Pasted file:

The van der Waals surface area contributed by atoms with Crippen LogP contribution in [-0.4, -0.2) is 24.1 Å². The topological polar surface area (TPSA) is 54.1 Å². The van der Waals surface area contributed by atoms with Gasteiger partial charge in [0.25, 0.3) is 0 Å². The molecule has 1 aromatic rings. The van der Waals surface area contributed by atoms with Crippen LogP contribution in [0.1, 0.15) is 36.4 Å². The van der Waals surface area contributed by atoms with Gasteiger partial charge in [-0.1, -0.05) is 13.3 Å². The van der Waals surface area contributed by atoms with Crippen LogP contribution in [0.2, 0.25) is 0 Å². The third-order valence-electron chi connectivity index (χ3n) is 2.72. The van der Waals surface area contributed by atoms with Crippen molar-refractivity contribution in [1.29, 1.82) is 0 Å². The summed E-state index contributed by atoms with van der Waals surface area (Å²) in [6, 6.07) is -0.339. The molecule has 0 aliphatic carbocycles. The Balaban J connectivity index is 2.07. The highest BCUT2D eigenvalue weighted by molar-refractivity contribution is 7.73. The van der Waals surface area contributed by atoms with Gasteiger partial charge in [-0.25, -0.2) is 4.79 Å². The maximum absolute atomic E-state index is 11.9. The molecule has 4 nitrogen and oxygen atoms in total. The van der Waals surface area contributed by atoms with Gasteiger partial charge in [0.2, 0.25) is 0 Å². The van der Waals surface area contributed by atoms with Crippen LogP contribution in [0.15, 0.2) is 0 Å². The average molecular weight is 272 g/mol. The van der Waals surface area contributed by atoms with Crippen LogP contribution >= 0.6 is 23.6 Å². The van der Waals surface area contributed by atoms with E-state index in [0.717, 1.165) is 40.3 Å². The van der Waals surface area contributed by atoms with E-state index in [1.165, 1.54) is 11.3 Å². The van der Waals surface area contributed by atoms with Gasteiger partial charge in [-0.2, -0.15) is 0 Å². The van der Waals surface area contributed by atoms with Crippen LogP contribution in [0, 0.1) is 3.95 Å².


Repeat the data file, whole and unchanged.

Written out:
The van der Waals surface area contributed by atoms with Crippen LogP contribution in [-0.4, -0.2) is 24.1 Å². The topological polar surface area (TPSA) is 54.1 Å². The van der Waals surface area contributed by atoms with Gasteiger partial charge in [0.25, 0.3) is 0 Å². The molecule has 1 aromatic rings. The van der Waals surface area contributed by atoms with Crippen LogP contribution in [0.1, 0.15) is 36.4 Å². The van der Waals surface area contributed by atoms with Gasteiger partial charge in [-0.1, -0.05) is 13.3 Å². The van der Waals surface area contributed by atoms with Crippen LogP contribution in [0.2, 0.25) is 0 Å². The third-order valence-electron chi connectivity index (χ3n) is 2.72. The van der Waals surface area contributed by atoms with Crippen molar-refractivity contribution in [1.29, 1.82) is 0 Å². The summed E-state index contributed by atoms with van der Waals surface area (Å²) in [6, 6.07) is -0.339. The molecule has 0 aliphatic carbocycles. The Balaban J connectivity index is 2.07. The highest BCUT2D eigenvalue weighted by molar-refractivity contribution is 7.73. The van der Waals surface area contributed by atoms with Gasteiger partial charge in [-0.25, -0.2) is 4.79 Å². The maximum absolute atomic E-state index is 11.9. The molecule has 4 nitrogen and oxygen atoms in total. The van der Waals surface area contributed by atoms with Gasteiger partial charge in [0.2, 0.25) is 0 Å². The van der Waals surface area contributed by atoms with Crippen LogP contribution in [0.15, 0.2) is 0 Å². The average molecular weight is 272 g/mol. The van der Waals surface area contributed by atoms with Crippen LogP contribution >= 0.6 is 23.6 Å². The van der Waals surface area contributed by atoms with E-state index in [0.717, 1.165) is 40.3 Å². The van der Waals surface area contributed by atoms with E-state index in [1.165, 1.54) is 11.3 Å². The van der Waals surface area contributed by atoms with Gasteiger partial charge in [-0.2, -0.15) is 0 Å². The van der Waals surface area contributed by atoms with Crippen LogP contribution in [0, 0.1) is 3.95 Å².